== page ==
American Minute with Bill Federer Mar. 5 - The Boston Massacre
American Minute with Bill Federer
Mar. 5 - The Boston Massacre
Colonists were forced to house British soldiers.
MARCH 5, 1770, a crowd protested and in the confusion British
soldiers fired, killing five, one of whom was Crispus Attucks, the most
famous African American who participated in the Revolution.
Paul Revere's popular engraving of the Boston Massacre fanned flames of anti-British sentiment.
Warren, President of the Massachusetts Congress, who sent Paul Revere
on his midnight ride, said on the 2nd anniversary of the Massacre,
"If you perform your part, you must have
the strongest confidence that the same Almighty Being who protected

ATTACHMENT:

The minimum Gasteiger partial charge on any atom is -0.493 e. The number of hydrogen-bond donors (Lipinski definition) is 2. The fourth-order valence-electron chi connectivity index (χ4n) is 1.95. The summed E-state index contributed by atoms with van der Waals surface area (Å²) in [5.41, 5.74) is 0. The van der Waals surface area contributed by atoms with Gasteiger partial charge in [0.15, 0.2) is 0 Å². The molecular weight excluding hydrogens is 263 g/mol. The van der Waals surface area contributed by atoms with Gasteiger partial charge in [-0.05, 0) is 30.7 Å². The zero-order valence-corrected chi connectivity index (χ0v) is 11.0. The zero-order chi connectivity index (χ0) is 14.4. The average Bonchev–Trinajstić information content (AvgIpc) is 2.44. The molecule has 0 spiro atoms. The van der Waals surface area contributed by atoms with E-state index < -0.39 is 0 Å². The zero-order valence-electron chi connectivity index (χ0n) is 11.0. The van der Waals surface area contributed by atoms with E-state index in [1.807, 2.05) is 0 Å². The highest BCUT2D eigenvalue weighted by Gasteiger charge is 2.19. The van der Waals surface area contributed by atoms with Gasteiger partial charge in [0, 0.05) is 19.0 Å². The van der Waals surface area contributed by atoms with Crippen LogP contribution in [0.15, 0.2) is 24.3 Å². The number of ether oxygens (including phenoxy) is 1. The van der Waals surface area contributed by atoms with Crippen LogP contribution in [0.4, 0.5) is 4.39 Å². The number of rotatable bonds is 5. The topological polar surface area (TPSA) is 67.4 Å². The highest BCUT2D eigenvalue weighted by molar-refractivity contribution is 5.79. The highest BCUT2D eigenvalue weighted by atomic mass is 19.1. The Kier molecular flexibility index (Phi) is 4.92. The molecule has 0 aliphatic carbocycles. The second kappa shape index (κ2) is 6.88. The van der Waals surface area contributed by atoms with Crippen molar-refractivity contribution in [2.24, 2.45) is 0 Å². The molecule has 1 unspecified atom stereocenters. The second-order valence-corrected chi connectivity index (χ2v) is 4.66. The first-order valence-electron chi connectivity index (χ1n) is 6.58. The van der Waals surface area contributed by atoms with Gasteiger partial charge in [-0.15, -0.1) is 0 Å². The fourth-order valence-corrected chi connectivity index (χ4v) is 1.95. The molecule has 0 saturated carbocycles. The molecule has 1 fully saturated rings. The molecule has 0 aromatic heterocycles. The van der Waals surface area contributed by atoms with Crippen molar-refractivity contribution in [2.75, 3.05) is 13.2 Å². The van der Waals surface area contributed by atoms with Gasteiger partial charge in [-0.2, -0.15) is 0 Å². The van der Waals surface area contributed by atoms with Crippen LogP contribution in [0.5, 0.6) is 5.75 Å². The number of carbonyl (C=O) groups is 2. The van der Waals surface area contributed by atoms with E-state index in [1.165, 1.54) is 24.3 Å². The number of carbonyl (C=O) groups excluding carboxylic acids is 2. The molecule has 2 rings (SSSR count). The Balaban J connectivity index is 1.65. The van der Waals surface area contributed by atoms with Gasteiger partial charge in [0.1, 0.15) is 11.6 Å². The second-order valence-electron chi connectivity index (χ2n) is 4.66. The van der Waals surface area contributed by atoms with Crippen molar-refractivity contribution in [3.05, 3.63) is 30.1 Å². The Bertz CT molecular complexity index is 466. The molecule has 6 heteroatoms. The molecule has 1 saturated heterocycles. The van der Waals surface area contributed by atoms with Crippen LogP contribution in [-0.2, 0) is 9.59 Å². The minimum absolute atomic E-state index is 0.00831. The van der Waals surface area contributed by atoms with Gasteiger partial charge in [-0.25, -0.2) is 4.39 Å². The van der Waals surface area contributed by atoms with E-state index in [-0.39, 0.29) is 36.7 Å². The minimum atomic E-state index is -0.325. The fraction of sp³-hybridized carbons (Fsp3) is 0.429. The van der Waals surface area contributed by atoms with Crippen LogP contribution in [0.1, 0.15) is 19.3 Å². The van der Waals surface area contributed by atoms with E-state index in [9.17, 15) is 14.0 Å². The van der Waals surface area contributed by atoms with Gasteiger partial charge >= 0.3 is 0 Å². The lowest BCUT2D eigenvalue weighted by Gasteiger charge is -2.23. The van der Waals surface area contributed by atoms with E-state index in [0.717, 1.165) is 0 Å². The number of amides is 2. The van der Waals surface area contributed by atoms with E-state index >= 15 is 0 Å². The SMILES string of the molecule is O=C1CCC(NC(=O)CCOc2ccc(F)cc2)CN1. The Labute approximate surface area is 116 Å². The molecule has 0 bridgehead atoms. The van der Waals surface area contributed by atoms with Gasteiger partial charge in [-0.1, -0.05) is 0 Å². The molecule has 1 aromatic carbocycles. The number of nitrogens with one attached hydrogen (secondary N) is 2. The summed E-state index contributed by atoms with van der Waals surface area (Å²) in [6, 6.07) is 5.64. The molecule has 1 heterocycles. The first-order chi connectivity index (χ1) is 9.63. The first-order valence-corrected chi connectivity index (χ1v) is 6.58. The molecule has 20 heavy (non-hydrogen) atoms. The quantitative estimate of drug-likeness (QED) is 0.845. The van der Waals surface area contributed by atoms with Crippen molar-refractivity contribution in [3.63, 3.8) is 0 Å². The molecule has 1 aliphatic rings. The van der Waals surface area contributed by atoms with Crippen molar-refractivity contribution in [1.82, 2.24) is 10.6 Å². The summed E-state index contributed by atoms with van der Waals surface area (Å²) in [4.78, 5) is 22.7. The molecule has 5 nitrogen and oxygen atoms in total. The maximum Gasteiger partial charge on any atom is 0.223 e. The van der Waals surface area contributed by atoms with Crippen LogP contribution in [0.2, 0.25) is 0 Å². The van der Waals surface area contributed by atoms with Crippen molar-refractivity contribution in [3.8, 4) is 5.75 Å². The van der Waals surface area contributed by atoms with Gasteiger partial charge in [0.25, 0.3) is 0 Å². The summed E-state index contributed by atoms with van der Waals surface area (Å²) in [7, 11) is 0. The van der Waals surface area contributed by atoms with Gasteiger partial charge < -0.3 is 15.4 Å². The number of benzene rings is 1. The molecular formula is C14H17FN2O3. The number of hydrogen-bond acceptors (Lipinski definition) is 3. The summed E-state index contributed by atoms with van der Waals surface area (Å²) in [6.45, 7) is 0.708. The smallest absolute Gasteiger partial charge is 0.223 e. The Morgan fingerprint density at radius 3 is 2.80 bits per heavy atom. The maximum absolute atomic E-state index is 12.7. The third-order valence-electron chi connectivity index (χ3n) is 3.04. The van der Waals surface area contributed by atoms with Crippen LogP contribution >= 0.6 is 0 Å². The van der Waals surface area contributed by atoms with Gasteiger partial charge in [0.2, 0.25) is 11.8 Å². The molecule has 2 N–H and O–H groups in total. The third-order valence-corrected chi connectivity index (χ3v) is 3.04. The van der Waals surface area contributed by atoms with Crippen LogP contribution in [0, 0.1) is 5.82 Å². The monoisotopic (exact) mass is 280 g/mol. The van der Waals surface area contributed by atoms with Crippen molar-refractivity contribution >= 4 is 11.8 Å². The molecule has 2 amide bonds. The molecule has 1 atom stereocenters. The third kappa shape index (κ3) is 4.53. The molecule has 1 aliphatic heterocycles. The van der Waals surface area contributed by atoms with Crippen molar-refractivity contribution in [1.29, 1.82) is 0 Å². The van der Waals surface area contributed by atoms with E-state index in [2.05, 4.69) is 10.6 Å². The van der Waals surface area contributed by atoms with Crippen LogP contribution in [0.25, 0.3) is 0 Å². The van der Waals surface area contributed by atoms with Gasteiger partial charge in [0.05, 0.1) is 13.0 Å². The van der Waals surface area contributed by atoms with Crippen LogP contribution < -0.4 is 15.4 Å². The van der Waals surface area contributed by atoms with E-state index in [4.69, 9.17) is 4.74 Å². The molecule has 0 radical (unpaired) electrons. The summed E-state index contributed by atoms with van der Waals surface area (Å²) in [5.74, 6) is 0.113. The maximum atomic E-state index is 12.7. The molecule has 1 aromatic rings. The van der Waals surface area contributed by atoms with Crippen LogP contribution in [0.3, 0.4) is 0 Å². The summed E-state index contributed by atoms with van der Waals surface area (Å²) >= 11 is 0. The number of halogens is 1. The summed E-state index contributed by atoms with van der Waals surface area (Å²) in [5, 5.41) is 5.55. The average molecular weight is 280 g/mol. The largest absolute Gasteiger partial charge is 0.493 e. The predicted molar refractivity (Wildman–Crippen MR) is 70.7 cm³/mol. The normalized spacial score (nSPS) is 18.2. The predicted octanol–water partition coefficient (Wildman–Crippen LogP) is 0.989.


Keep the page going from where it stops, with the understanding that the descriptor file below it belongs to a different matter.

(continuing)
your pious and venerable forefathers...will still be mindful of you...
our land be a land of liberty...until the last shock of time shall
bury the empires of the world in one common undistinguishable ruin!"
John Hancock, first to sign the Declaration of Independence, stated on the 4th anniversary of the Boston Massacre, 1774:
us play the man for our GOD, and for the cities of our GOD...By a
faithful discharge of our duty to our country, let us joyfully leave
her important concerns in the hands of HIM who raiseth up and putteth
down empires and kingdoms of the world as HE pleases."